Interviewee: Mario Capecchi.
Mario Capecchi discusses the similarities between mouse and human limb formation, and how his work might lead to limb regeneration in the future.
(DNAi Location: Applications > Genes and medicine > Gene targeting > Animal models > Mouse models for limb formation)
And what we've often done is we see, we inactivate a particular gene and we see actually that the hand is malformed, then we can go actually to the human population and see are there humans that have the exact same malformation, and then, indeed there are, and then you can go and look at their genes and see that that particular gene is inactivated in a human. So this allows us essentially to make an analogy right away, between what we're doing in the mouse and what's happening in a mouse in terms of the genes that are responsible for making the hand and the human malformations. I mean in humans one percent of children are actually born without limbs, so it's an extremely common problem and now through studying these genes we'll be able to start understanding how you form a hand and maybe in twenty or thirty years we'll actually have enough information to be able to actually regenerate the limb and use this information to do actual limb regeneration.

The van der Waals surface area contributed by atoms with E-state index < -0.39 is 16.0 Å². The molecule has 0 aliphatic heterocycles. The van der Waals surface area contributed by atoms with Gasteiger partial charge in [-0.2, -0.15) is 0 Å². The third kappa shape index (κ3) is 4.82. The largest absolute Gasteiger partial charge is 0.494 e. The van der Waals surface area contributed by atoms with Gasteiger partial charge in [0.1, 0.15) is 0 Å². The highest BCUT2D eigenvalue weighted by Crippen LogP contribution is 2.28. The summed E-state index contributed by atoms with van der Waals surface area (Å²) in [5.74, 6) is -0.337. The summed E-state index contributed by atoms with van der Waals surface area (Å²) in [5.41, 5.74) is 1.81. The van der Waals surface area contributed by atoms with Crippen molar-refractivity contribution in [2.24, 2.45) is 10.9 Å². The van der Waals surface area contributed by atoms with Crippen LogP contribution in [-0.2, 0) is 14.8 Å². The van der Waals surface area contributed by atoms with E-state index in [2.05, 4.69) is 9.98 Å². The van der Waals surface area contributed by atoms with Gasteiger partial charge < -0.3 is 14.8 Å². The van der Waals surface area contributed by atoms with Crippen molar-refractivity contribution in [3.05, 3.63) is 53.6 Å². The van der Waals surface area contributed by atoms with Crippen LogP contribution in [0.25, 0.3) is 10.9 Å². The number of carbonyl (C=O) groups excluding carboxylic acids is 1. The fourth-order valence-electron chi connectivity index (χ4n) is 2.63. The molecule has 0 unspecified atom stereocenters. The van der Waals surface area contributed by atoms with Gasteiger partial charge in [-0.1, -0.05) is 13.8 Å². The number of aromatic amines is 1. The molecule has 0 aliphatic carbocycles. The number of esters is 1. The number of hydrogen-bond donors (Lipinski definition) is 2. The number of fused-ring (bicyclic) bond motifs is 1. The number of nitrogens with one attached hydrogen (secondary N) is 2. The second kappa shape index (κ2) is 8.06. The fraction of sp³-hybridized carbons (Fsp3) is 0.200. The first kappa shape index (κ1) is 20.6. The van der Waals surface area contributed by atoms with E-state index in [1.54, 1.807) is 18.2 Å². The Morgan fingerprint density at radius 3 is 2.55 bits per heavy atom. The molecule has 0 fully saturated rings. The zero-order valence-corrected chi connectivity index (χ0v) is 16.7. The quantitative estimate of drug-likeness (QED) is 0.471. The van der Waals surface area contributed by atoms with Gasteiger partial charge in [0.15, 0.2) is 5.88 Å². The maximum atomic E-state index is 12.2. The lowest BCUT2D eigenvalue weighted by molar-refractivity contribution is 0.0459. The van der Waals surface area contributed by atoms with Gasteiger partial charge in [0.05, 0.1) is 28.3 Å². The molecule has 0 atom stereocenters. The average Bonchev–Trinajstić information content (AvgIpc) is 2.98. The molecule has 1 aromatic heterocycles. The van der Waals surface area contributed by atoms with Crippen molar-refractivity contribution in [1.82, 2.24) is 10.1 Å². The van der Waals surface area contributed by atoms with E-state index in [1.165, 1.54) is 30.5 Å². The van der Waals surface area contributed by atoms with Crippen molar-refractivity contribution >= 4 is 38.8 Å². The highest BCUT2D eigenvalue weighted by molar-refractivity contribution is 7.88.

Gene targeting techniques are used by scientists to simulate human genetic disorders in model organisms. Many scientists believe that gene targeting will lead the way to new methods for correcting genetic defects.